If I am willing to stay awake until 2 a.m. on a Sunday night to finish a book, then you know I think it’s a good book. (Of course, the visit to the coffeehouse at 6:30 p.m. may have contributed to my ability to stay awake that long, but only slightly. ) Final Girls did not disappoint.
I tend to enjoy a good thriller, especially when a gruesome murder (or murders) form the core of the plot that ripples to the edges of the book from cover to cover. In this novel, the central character, Quincy, finds herself among a tiny group of individuals known as “final girls.” My viewing of horror films ended at junior high slumber parties ages ago, so I was not familiar with the term. But, I could easily name the character who fulfills the role of the last girl standing in any scary movie–the final girl.
The author spends a good deal of time early in the story building Quincy’s character in a solid way. While some readers may tire of the time spent, I found this important as the book progressed as I found myself frustrated with her behavior and, ultimately, surprised once the layers of her persona are peeled away and her repressed memories resurface for both her and the reader at the same time. By the end of the book, I found myself pushing my eyes to read faster and faster because I wanted to know who did what to whom and when.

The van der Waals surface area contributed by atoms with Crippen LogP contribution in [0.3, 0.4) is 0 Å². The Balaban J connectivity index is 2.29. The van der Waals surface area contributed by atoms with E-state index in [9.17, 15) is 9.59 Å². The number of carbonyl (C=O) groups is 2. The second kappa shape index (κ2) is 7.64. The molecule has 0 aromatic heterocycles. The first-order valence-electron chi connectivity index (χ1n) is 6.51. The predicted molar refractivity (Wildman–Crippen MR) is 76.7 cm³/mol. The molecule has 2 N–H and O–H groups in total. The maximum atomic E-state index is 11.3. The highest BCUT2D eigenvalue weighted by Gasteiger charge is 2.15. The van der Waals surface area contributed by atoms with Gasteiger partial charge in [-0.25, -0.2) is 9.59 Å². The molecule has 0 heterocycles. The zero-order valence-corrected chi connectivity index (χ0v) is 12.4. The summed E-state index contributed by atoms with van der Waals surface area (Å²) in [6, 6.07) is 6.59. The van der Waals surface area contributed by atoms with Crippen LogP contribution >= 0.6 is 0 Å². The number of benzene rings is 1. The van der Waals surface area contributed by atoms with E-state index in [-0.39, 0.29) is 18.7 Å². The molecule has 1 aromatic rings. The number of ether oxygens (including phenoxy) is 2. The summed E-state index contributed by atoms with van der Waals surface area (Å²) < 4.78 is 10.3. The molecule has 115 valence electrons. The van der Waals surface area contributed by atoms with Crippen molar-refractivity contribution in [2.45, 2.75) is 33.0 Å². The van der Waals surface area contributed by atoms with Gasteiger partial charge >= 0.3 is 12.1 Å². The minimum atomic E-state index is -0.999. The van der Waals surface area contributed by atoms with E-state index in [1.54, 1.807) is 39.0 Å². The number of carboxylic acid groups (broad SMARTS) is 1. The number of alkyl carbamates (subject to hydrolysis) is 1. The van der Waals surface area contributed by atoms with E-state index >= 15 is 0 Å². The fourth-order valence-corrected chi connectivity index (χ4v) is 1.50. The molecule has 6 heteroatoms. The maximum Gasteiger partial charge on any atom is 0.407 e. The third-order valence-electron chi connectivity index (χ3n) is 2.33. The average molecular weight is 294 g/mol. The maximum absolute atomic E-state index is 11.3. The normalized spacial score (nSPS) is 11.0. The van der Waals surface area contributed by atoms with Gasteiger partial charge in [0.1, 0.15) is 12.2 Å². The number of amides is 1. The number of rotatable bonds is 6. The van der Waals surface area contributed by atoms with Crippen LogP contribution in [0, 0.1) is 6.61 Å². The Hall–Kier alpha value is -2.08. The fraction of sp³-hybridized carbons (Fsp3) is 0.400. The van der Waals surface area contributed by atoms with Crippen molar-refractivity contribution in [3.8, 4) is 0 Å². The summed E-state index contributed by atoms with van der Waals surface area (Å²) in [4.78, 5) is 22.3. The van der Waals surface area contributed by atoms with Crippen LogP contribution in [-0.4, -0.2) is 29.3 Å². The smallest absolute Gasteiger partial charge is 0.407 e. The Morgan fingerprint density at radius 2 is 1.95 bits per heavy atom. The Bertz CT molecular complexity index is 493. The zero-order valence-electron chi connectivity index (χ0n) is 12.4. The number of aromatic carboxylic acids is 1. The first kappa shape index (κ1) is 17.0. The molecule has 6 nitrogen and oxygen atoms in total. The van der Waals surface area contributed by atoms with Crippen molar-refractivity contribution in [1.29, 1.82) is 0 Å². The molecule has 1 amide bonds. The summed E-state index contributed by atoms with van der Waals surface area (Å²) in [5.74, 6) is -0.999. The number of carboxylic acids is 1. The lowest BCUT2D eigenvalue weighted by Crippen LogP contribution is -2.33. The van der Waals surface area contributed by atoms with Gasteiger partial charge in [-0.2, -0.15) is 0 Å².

This book had many of the tried and true conventions of a solid thriller–a traumatized survivor trying to recreate a sense of normalcy in her life; a love interest who is more for stability that romance; an equally scarred character who enters the fray to knock the traumatized survivor off the pedestal; and a handsome, trustworthy law enforcement officer who quietly supports the survivor after the initial trauma.
If you are looking for a book that can pull you in and quickly chalk up another finished book for your reading challenge stats, Final Girls should be on your list.